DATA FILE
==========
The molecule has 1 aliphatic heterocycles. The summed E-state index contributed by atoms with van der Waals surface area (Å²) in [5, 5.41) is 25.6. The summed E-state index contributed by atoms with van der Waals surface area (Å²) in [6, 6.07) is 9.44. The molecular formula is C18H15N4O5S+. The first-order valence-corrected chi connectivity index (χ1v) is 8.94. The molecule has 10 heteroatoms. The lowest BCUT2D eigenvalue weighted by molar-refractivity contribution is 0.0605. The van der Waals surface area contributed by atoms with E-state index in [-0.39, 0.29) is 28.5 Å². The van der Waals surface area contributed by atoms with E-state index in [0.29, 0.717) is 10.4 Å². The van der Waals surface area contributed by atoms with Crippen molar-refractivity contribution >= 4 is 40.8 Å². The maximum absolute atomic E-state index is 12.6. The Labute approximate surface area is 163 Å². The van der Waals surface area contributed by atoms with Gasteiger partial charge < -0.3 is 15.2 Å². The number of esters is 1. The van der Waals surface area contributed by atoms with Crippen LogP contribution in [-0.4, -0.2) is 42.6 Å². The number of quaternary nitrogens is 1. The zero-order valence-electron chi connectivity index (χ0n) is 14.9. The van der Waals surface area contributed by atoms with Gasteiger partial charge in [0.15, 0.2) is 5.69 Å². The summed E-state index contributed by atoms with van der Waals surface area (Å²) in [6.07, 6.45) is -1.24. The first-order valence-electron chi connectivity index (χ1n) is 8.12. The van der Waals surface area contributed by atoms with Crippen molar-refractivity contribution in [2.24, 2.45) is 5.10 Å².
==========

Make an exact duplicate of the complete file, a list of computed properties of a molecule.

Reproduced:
The molecule has 1 aliphatic heterocycles. The summed E-state index contributed by atoms with van der Waals surface area (Å²) in [5, 5.41) is 25.6. The summed E-state index contributed by atoms with van der Waals surface area (Å²) in [6, 6.07) is 9.44. The molecular formula is C18H15N4O5S+. The first-order valence-corrected chi connectivity index (χ1v) is 8.94. The molecule has 10 heteroatoms. The lowest BCUT2D eigenvalue weighted by molar-refractivity contribution is 0.0605. The van der Waals surface area contributed by atoms with E-state index in [-0.39, 0.29) is 28.5 Å². The van der Waals surface area contributed by atoms with E-state index in [0.29, 0.717) is 10.4 Å². The van der Waals surface area contributed by atoms with Crippen molar-refractivity contribution >= 4 is 40.8 Å². The maximum absolute atomic E-state index is 12.6. The Labute approximate surface area is 163 Å². The van der Waals surface area contributed by atoms with Gasteiger partial charge < -0.3 is 15.2 Å². The number of esters is 1. The van der Waals surface area contributed by atoms with Crippen LogP contribution in [-0.4, -0.2) is 42.6 Å². The number of quaternary nitrogens is 1. The zero-order valence-electron chi connectivity index (χ0n) is 14.9. The van der Waals surface area contributed by atoms with Gasteiger partial charge in [0.15, 0.2) is 5.69 Å². The summed E-state index contributed by atoms with van der Waals surface area (Å²) in [6.07, 6.45) is -1.24. The first-order valence-electron chi connectivity index (χ1n) is 8.12. The van der Waals surface area contributed by atoms with Crippen molar-refractivity contribution in [2.24, 2.45) is 5.10 Å².